# How do you find the antiderivative of (cos 2x)e^(sin2x)?

Dec 4, 2016

#### Answer:

$\frac{1}{2} {e}^{\sin 2 x} + C$

#### Explanation:

This is the same as asking:

$\int \left(\cos 2 x\right) {e}^{\sin 2 x} \mathrm{dx}$

Let $u = \sin 2 x$. Differentiating this (and remembering the chain rule) gives us $\mathrm{du} = 2 \cos 2 x \textcolor{w h i t e}{.} \mathrm{dx}$.

We have a factor of $2 \cos 2 x$, so modify the integral to make $2 \cos 2 x$ present:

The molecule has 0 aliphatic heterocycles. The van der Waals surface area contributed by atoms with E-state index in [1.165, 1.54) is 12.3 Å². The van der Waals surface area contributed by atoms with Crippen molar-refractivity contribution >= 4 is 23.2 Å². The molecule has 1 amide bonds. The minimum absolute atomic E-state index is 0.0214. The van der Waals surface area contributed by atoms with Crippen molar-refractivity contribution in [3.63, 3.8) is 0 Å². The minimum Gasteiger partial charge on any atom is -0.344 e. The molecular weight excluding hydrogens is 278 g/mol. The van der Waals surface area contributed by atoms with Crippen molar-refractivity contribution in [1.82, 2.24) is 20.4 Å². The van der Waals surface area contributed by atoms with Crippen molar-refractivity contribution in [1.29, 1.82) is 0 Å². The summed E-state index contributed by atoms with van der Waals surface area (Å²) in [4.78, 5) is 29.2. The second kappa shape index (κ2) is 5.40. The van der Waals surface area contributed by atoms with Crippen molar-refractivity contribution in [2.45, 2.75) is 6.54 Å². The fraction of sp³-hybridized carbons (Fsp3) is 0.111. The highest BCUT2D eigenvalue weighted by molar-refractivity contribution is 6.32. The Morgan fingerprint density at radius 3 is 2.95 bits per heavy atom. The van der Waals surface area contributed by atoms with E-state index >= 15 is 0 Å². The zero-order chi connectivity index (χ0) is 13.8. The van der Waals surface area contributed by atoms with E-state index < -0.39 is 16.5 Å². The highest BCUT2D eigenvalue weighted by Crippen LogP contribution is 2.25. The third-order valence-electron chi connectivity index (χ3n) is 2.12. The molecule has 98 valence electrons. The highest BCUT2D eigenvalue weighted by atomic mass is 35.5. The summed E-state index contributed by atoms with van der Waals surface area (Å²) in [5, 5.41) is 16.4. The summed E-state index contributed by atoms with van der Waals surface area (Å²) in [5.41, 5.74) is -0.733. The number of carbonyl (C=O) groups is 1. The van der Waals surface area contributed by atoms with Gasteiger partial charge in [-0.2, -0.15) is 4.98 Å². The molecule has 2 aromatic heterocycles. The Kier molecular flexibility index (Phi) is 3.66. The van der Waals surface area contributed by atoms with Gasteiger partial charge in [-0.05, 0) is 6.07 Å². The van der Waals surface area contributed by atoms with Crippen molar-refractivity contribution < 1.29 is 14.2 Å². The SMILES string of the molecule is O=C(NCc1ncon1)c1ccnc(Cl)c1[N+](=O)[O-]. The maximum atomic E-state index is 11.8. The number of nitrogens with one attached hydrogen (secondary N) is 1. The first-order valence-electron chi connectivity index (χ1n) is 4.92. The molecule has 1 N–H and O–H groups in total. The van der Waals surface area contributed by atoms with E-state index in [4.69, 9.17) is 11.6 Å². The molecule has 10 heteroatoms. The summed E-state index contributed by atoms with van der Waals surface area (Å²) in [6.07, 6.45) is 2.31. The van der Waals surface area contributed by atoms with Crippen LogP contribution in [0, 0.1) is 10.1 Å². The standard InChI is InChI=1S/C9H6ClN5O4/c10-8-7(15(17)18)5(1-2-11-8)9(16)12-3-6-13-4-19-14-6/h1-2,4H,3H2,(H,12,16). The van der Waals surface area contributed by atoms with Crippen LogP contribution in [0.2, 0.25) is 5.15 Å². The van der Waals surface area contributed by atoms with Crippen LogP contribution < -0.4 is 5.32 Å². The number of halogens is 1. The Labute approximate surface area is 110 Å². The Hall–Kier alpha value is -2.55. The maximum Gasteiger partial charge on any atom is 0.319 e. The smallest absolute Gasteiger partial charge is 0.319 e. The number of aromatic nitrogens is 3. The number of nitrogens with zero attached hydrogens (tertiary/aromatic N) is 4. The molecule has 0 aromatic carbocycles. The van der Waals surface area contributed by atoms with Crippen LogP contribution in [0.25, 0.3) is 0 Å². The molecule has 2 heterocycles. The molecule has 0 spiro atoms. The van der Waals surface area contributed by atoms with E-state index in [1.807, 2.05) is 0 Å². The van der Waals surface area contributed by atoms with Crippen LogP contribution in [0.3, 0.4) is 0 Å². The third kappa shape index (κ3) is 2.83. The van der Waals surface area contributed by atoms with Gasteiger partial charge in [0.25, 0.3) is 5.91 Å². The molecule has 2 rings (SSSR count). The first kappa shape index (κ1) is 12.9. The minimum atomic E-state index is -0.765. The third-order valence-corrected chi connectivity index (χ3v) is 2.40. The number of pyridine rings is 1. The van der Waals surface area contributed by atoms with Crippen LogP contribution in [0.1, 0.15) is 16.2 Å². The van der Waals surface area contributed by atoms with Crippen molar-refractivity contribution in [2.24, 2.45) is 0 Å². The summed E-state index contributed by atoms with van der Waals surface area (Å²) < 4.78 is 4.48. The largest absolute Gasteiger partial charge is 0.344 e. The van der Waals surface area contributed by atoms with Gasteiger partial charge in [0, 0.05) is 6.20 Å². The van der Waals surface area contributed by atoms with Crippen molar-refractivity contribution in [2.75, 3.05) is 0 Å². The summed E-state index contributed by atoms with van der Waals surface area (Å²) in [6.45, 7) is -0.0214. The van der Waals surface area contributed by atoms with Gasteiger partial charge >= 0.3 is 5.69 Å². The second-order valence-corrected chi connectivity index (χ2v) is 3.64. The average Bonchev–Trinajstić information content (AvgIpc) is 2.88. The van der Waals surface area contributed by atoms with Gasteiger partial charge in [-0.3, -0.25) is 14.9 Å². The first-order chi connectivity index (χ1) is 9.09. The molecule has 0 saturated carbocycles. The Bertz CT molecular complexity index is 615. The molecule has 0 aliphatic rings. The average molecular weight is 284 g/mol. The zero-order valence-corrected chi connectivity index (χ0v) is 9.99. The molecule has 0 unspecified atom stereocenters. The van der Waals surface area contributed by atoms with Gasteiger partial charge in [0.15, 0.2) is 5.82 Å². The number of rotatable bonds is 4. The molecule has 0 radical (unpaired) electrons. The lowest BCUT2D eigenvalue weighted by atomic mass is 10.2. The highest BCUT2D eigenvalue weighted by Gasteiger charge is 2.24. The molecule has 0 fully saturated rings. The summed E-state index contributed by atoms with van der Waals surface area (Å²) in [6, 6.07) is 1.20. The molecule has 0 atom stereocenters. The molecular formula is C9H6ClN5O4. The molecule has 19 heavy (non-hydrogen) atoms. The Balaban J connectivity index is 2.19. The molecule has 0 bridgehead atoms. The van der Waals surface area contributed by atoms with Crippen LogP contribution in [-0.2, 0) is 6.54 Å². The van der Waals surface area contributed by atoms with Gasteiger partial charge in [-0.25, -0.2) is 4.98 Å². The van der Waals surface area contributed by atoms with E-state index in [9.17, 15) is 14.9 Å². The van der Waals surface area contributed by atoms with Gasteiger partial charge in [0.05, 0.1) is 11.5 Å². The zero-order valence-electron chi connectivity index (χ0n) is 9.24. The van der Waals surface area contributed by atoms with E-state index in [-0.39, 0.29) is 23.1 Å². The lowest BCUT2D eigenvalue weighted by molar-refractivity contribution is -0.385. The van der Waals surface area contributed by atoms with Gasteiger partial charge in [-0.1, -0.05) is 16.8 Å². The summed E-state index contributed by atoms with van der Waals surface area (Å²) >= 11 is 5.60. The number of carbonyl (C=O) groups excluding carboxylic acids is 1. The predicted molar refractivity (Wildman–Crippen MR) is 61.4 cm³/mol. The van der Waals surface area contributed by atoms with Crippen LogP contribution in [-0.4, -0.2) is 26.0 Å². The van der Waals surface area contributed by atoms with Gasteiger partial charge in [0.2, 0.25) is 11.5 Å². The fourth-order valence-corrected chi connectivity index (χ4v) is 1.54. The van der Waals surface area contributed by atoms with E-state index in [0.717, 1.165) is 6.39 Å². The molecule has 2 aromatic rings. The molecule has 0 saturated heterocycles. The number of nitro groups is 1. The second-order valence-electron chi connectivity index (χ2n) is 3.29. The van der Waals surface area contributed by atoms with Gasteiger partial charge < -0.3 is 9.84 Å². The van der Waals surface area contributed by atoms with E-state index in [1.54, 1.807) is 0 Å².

$= \frac{1}{2} \int \left(2 \cos 2 x\right) {e}^{\sin 2 x} \mathrm{dx}$

We now have our $u$ and $\mathrm{du}$ terms primed and ready for substitution:

$= \frac{1}{2} \int {e}^{u} \mathrm{du}$

The integral of ${e}^{u}$ is itself, since its derivative is itself:

$= \frac{1}{2} {e}^{u} + C$

$= \frac{1}{2} {e}^{\sin 2 x} + C$

We can check this by taking the derivative.